I wrote a post some time ago titled Developers shouldn’t distribute their own software, and after a discussion on the sr.ht IRC channel today, the topic seems worthy of renewed mention. Let’s start with this: what exactly is a software distribution, anyway?
I use “software distribution” here, rather than “Linux distribution”, because it generalizes better. For example, all of the major BSD systems, plus Illumos and others besides, are software distributions, but don’t involve Linux. Some differ further still, sitting on top of another operating system, such as Nix or pkgsrc. What these systems all have in common is that they concern themselves with the distribution of software, and thus are a software distribution.
An important trait of these systems is that they function independently of the development of the software they distribute, and are overseen by a third party. For the purpose of this discussion, I will rule out package repositories which are not curated by the third-party in question, such as npm or PyPI. It is no coincidence that such repositories often end up distributing malware.
Software distributions are often volunteer-run and represent the interests of the users; in a sense they are a kind of union of users. They handle building your software for their system, and come to the table with domain-specific knowledge about the concerns of the platform that they’re working with. There are hundreds of Linux distros and each does things differently — the package maintainers are the experts who save you the burden of learning how all of them work. Instead of cramming all of your files into /opt, they will carefully sort it into the right place, make sure all of your dependencies are sorted upon installation, and make the installation of your software a single command (or click) away.
They also serve an important role as the user’s advocate. If an update ships
which breaks a bunch of other packages, they’ll be in the trenches dealing with
it so that the users don’t face the breakage themselves. They are also the first
line of defense preventing the installation of malware on the user’s system.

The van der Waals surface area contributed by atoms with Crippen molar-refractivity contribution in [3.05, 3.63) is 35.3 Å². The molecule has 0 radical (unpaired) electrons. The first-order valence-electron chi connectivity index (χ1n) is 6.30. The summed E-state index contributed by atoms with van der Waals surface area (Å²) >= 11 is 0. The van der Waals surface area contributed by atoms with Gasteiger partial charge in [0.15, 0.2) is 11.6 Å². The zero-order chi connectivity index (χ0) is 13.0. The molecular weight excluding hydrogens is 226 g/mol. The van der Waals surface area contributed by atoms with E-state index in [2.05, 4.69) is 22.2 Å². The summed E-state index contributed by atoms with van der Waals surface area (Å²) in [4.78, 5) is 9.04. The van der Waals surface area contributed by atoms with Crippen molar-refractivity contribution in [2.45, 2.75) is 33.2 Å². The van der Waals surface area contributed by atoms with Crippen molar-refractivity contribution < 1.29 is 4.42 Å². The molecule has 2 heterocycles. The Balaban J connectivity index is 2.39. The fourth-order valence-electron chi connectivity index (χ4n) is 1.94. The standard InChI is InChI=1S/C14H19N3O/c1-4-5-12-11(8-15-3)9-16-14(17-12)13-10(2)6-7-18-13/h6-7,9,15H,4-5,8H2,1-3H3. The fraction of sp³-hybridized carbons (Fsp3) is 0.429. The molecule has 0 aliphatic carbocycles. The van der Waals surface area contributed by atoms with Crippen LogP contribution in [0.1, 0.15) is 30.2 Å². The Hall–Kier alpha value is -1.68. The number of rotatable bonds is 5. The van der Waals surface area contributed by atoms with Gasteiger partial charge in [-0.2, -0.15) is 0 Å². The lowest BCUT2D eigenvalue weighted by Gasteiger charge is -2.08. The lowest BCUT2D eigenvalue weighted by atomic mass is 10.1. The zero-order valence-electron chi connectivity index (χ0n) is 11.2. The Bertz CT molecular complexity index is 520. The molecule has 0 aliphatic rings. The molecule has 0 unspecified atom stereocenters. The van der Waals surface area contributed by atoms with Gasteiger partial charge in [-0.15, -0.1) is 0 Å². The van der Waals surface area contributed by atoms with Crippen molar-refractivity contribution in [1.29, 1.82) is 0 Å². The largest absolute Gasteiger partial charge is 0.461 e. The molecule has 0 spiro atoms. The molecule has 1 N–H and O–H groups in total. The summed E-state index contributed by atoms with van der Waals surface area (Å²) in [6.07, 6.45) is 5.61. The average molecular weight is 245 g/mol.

Many sideloaded packages for Linux include
telemetry spyware or adware from
the upstream distributor, which is usually patched out by the distribution.
Distributions are also working on innovative projects at the scale of the entire software ecosystem, and are dealing with bigger picture things than you need to concern yourself with. Here are some things which they have already solved:
- Automatic updates and dependency management
- Universal cryptographic signatures for all packages
- Worldwide distribution and bandwidth sharing via mirrors
- System-wide audits of software installed on your machine
- CVE management and patch distribution
- Long-term support
There are several areas of open research, too, such as reproducible builds or deterministic whole-system configuration like Nix and Guix are working on. You can take advantage of all of this innovation and research for the low price of zero dollars by standing back and letting distros handle the distribution of your software. It’s what they’re good at.
There are a few things you can do to make this work better.
- Ship your software as a simple tarball. Don’t ship pre-built binaries and definitely don’t ship a “curl | bash” command. Naive users will mess up their systems when they use them.
- Use widely adopted, standard build systems and methodologies. Use the standard approach for your programming language. They have already been through the gamut of distros and their operating modes are well-understood by packagers.
- Ship good release notes. Distro packagers read them! Give them a head’s up about any important changes which might affect their distro.
- Be picky with your dependencies and try to avoid making huge dependency trees. Bonus: this leads to better security and maintainability!
- Maintain a friendly dialogue with distro maintainers if and when they come asking questions. They’re the expert on their distro, but you’re the expert on your software, and sometimes you will meet to compare notes.
See also: FOSDEM 2018 - How To Make Package Managers Cry
One thing you shouldn’t do is go around asking distros to add your program to their repos. Once you ship your tarballs, your job is done. It’s the users who will go to their distro and ask for a new package. And users — do this! If you find yourself wanting to use some cool software which isn’t in your distro, go ask for it, or better yet, package it up yourself. For many packages, this is as simple as copying and pasting a similar package (let’s hope they followed my advice about using an industry-standard build system), making some tweaks, and building it.
Distros are quite accessible projects, packaging is usually not that difficult. Distributions always need more volunteers, and there are plenty of friendly experts at your local distro who would be pleased to help you figure out the finer details, assuming you’re prepared to stand up and do the work yourself. Once you get used to it, making and submitting a new package can take as little as 10 or 15 minutes for a simple one.
Oh, and if you are in the developer role — you are presumably also a user of both your own software and some kind of software distribution. This puts you in a really good position to champion it for inclusion in your own distro :)
P.S. Systems which invert this model, e.g. Flatpak, are completely missing the point.